Robins Are Unwitting Enablers of Wildly Invasive Chinese Privet Shrub

Blurry black images (l) are winter robins regurgitating and dispersing seeds of highly invasive Chinese privet shrub, Feb. 13 (r). Tom Sargent Photos

Robins, the first signs of spring, actually spend winters in the north, if food sources are plentiful. On Fishers Island, that is not a problem. There is a seemingly endless supply of fat berries that carpet invasive Chinese privet shrubs in winter.

Notorious for producing dense thickets, the Chinese privet, found throughout Fishers Island, is choking out native plants that provide food for native insects, which in turn provide food for bird hatchlings.

Ironically, the robins pictured above are spreading the very seeds that can lead to fewer insects needed to feed their young. The robins are regurgitating Chinese privet berries, which are filled with seeds, further spreading growth of the wildly invasive Chinese privet, known for its aggressive growth, prolific root and stump sprouting, copious seed production, and widespread seed dispersal by birds.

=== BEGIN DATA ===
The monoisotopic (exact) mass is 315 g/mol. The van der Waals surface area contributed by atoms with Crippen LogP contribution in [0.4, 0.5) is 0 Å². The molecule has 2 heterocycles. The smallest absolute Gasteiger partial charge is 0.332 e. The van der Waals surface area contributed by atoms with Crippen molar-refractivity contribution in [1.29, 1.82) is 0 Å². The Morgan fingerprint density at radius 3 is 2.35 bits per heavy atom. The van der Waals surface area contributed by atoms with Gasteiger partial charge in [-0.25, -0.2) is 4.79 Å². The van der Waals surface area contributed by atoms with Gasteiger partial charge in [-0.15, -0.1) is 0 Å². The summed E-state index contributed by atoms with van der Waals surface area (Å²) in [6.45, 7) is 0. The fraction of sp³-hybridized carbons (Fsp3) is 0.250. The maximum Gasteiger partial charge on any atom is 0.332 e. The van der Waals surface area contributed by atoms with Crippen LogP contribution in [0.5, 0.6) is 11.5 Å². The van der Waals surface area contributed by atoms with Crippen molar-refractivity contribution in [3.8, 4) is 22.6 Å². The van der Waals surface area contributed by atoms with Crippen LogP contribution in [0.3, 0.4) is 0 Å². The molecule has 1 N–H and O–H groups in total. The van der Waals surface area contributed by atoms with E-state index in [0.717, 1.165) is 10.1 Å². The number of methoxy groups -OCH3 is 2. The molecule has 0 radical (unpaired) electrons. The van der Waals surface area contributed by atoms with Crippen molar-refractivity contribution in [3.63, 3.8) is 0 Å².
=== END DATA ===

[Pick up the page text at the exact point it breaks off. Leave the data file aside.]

The robin has a long and especially stretchy esophagus, so it can store many berries quickly. After some preliminary digestion, it regurgitates the seeds, making more room for more berries. Robins also can consume huge quantities of berries before nightfall in winter, allowing  them to survive cold temperatures until they can eat again at daybreak.

In addition to the privet’s impact on natural landscapes, its blue berries are toxic to humans (and dogs) and can cause symptoms such as nausea, headache, abdominal pain, vomiting, diarrhea, weakness and low blood pressure.

Chinese Privet was introduced into the United States in the 1800s as an ornamental plant primarily used as a privacy hedge. Privet usually grows from 5 to 12 feet but can grow as tall as 30 feet.

Check elongated leaf (l) and shape of flower (r) when identifying Chinese privet in bloom.